Thanks for reading all year. Now, let’s dive in:
Seattle’s Tactical Plan
Overload the left side
Seattle scored 52 goals this year, which was middling, and they conceded 49 goals, which was also middling. It adds up (stay with me here) to a plus-3 goal differential, which is pretty meh. Those aren’t the numbers of an overwhelming MLS Cup favorite.
But the Sounders are indeed overwhelming MLS Cup favorites because those numbers don’t tell the full story. The full story is that this 2019 season was uniquely challenging for Seattle in terms of injuries, retirements, international call-ups, suspensions, returns from injury and more on down the list. You name it – letting the best d-mid in MLS history walk in the offseason? Watching the best center back in MLS history retire two months in? Seeing your star No. 9 suffer through the yips for entire months? A PED suspension? – and the Sounders have dealt with it this year.
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And I’m not sure exactly where it’s brought them from a tactical perspective. Sometimes they look like a team that really is at its best when they sit in, absorb, and then hit opportunistically, which was the plan in the 3-1 Conference Final win at LAFC:
That, however, was on the road against the best regular-season team in MLS history. They’d have been stupid to go out there and try to play any other way.
Other times – almost always at home – Seattle have been at their best by getting on the ball and being the protagonists, even against some of the best teams in the league. They have skill and know-how through central midfield, and use that to start stringing together short (but useful) passes and settle into a rhythm. Once they get into that rhythm, they start throwing caution to the wind with regard to how they use their fullbacks, particularly on that left side.
Ask any Sounders fan and they’ll tell you that the team has looked at its best when Nico Lodeiro is commanding things through the middle, then drifting out to the left to combine with left back Brad Smith and whoever happens to be the left winger on the day (almost certainly Jordan Morris on Sunday). Typically, the point of an overload is to drag the entire opposing defense to that side, then switch the field of play into open space and take advantage of the running room.
Not Seattle. When they overload, they actually like to just keep hammering away at one side. Lodeiro eventually plays Smith or the winger through the lines toward the edge of the box, at which points they look either for a cross rolled across the six or pulled back toward the top of the box.
The Sounders can and have beaten teams just about every other way throughout the second half of the season. But in front of 70,000 fans at home in MLS Cup, I suspect they’re going to want to show that they can ball out a little bit. They’re not just counterpunchers.
Toronto’s Tactical Plan
Shape-shift into something that works
I think it’s entirely fair to say that Greg Vanney has created the most flexible team in MLS history. Remember back to 2016, when they scuffled along through the year before hitting on a 3-5-2 and then blitzed through the playoffs before finally losing to a bunkered-in Sounders in MLS Cup? Well, the following year they produced the best season ever… then Vanney actually scrapped the 3-5-2 for a 4-4-2 diamond in that year’s MLS Cup, and the Seattle bunkered got busted down.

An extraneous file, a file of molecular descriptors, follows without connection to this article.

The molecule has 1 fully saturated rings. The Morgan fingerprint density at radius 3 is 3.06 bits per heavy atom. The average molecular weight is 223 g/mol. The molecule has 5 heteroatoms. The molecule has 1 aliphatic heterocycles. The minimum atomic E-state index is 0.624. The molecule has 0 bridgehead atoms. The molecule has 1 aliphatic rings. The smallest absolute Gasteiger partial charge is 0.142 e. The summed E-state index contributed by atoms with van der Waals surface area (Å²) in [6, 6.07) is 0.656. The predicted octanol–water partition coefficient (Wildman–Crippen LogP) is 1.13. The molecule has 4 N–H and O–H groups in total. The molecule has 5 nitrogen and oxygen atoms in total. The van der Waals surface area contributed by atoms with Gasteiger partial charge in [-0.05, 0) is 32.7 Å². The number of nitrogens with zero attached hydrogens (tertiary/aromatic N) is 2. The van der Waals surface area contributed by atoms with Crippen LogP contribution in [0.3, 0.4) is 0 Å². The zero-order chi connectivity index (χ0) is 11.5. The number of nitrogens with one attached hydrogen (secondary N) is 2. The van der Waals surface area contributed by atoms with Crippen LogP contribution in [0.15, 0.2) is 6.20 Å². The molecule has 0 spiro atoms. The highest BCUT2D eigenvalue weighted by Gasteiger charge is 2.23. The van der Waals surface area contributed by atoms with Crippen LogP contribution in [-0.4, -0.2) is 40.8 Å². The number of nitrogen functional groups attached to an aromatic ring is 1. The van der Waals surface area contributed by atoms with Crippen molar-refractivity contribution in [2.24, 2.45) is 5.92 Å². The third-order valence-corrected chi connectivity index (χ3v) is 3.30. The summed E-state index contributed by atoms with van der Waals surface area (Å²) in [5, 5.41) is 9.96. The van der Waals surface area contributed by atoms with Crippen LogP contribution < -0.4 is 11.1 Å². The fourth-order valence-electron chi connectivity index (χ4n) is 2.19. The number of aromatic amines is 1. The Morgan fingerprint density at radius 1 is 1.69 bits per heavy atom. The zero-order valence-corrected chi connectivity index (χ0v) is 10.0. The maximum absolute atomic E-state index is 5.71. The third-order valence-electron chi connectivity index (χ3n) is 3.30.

Fast forward to this year and Toronto wanted to switch to a 4-3-3 after the departure of Sebastian Giovinco. But with injuries, overwork, international call-ups and an initial lack of wingers, Vanney had to tinker with anything and everything throughout the season. What he hit upon down the stretch was a 4-3-3 with playmaker Alejandro Pozuelo as a false 9, usually trying to play on the front foot and with the ball:
With Jozy Altidore almost certainly not starting this one, it seems likely that TFC will once again come out at the kick with a funky false 9 look, one that asks the wingers to dive inside and create goal-dangerous penetration as Pozuelo drifts off the line and into midfield to become a playmaker.
There are zero guarantees it’ll finish like that, though. Against Atlanta United in the Eastern Conference Final, they started in a 4-3-3 with a false 9, then switched to a 3-5-2 at halftime, then a 5-4-1 by the 55th minute or so, and eventually into a 4-3-3 with a true No. 9 and Pozuelo as a playmaking winger. The Reds can throw literally any of those looks out there and be at least reasonably competent.
What I don’t think they can do is play a high line. No matter what the formation is, I’d look for the Reds to stay in something close to a low block and just try to wear the Sounders down.
X-Factor No. 1
Both these teams are weirdly unsettled at the back at the moment. For Seattle, it’s a straight-up “who do you choose?” question facing Brian Schmetzer. Roman Torres, the veteran, is expected to be healthy and available and when he’s been those two things, he’s generally been preferred to Xavier Arreaga, the newcomer.